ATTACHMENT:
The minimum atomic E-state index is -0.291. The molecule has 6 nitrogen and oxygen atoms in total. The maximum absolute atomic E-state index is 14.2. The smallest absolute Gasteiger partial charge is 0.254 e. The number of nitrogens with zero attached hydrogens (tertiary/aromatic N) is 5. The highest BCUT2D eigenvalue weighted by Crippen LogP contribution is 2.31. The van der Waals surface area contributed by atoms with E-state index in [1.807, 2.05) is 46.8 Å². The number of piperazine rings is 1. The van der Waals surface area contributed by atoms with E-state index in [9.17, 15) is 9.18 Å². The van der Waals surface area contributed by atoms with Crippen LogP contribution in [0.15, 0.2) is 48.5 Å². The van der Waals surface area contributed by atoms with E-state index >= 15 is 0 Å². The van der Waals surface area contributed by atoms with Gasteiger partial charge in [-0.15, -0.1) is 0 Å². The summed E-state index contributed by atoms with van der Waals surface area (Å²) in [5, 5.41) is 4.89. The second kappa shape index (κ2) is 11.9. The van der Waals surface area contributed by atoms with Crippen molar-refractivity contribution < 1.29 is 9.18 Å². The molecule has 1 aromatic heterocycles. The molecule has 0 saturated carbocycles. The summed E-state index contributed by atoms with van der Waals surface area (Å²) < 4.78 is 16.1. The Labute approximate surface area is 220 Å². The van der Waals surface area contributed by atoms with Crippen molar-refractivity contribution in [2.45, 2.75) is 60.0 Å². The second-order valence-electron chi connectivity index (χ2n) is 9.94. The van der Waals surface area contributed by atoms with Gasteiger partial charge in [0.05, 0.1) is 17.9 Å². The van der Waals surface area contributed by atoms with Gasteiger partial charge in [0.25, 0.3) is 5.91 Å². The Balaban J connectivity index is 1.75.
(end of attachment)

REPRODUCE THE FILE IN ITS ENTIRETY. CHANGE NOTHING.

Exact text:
The minimum atomic E-state index is -0.291. The molecule has 6 nitrogen and oxygen atoms in total. The maximum absolute atomic E-state index is 14.2. The smallest absolute Gasteiger partial charge is 0.254 e. The number of nitrogens with zero attached hydrogens (tertiary/aromatic N) is 5. The highest BCUT2D eigenvalue weighted by Crippen LogP contribution is 2.31. The van der Waals surface area contributed by atoms with E-state index in [1.807, 2.05) is 46.8 Å². The number of piperazine rings is 1. The van der Waals surface area contributed by atoms with E-state index in [9.17, 15) is 9.18 Å². The van der Waals surface area contributed by atoms with Crippen LogP contribution in [0.15, 0.2) is 48.5 Å². The van der Waals surface area contributed by atoms with E-state index >= 15 is 0 Å². The van der Waals surface area contributed by atoms with Gasteiger partial charge in [-0.15, -0.1) is 0 Å². The summed E-state index contributed by atoms with van der Waals surface area (Å²) in [5, 5.41) is 4.89. The second kappa shape index (κ2) is 11.9. The van der Waals surface area contributed by atoms with Crippen molar-refractivity contribution < 1.29 is 9.18 Å². The molecule has 1 aromatic heterocycles. The molecule has 0 saturated carbocycles. The summed E-state index contributed by atoms with van der Waals surface area (Å²) < 4.78 is 16.1. The Labute approximate surface area is 220 Å². The van der Waals surface area contributed by atoms with Crippen molar-refractivity contribution in [2.45, 2.75) is 60.0 Å². The second-order valence-electron chi connectivity index (χ2n) is 9.94. The van der Waals surface area contributed by atoms with Gasteiger partial charge in [0.05, 0.1) is 17.9 Å². The van der Waals surface area contributed by atoms with Gasteiger partial charge in [0.25, 0.3) is 5.91 Å². The Balaban J connectivity index is 1.75.